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MAPI comments on industrial production report

U.S. industrial production contracted by 0.6 percent after strong gains in February and March.
By Modern Materials Handling Staff
May 15, 2013

“In a disturbing report, the Federal Reserve announced that U.S. industrial production (manufacturing, mining, and utilities) contracted by 0.6 percent after strong gains in February and March,” said Cliff Waldman, senior economist for the Manufacturers Alliance for Productivity and Innovation (MAPI). “The manufacturing picture, which constitutes the lion’s share of industrial output, is bleaker. U.S. factory production declined by 0.4 percent in April and has now contracted in three of the past four months. The output backslide in April was broad-based, with widespread weakness in both durable and nondurable manufacturing. Suppliers of numerous manufacturing supply chains such as machinery, nonmetallic mineral products, and fabricated metal products all suffered contractions in production, indicating fundamental factory sector weakness. Even wood products output, which had been enjoying substantial growth as a result of the modest U.S. housing rebound, has now seen significant contractions for two consecutive months.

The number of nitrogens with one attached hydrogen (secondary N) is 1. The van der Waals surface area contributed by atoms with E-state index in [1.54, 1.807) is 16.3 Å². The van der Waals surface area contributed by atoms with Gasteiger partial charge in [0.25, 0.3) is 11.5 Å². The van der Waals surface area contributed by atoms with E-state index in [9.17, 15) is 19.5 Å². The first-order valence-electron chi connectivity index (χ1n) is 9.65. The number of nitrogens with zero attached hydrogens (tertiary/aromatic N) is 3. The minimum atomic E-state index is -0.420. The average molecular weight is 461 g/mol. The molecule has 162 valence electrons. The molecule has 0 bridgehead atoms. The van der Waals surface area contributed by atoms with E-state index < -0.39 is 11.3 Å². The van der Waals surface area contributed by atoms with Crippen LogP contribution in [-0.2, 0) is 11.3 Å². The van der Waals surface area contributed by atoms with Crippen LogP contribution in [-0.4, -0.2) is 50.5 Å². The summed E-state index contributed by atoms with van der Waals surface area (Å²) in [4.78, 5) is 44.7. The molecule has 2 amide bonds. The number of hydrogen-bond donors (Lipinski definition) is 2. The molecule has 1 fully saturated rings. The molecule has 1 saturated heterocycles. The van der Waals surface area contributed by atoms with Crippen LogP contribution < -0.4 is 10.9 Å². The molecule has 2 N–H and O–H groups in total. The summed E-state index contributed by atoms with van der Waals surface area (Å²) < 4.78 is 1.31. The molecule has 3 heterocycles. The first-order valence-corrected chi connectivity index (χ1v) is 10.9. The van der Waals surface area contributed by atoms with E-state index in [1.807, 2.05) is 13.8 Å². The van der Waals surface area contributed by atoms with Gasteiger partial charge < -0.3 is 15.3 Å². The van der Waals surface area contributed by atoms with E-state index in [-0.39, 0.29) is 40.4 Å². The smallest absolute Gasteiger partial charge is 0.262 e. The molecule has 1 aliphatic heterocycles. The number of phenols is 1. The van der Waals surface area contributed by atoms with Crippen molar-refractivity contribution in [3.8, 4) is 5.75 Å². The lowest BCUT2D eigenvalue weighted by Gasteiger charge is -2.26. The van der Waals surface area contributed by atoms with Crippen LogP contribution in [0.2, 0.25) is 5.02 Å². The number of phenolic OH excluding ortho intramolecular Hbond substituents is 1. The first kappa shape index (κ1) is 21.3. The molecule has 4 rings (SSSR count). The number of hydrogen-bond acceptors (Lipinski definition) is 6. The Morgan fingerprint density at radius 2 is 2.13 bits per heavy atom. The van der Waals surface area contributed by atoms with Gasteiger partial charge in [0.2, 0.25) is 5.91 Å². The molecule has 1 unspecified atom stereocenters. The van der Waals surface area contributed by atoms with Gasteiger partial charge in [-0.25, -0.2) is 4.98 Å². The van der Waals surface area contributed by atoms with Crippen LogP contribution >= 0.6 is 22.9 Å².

“The persistence of subpar performance in the U.S. economy and weakness in key areas of the global economy are weighing on U.S. factories,” Waldman added. “U.S. capital spending has been volatile, a function of cloudy expectations for U.S. and global growth as well as policy uncertainty. The recession in the 17-country Eurozone has been deeper, wider, and longer lasting than almost anyone expected. And while growth in large emerging markets that are important to manufacturing profitability has bottomed, the rebounds in China, India, and Brazil are looking to be modest at best.

“Most likely, slow growth in the U.S. and world economies will continue,” Waldman said. “Central banks are flooding the globe with liquidity, and legitimate concerns about fiscal prudence are once again being overshadowed by concerns about growth. All told, U.S. manufacturing will likely continue with slow output gains as the year progresses. But the risks of something worse cannot be ruled out.”

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About the Author

Josh Bond, Associate Editor
Josh Bond is an associate editor to Modern. Josh was formerly Modern’s lift truck columnist and contributing editor, has a degree in Journalism from Keene State College and has studied business management at Franklin Pierce. Contact Josh Bond


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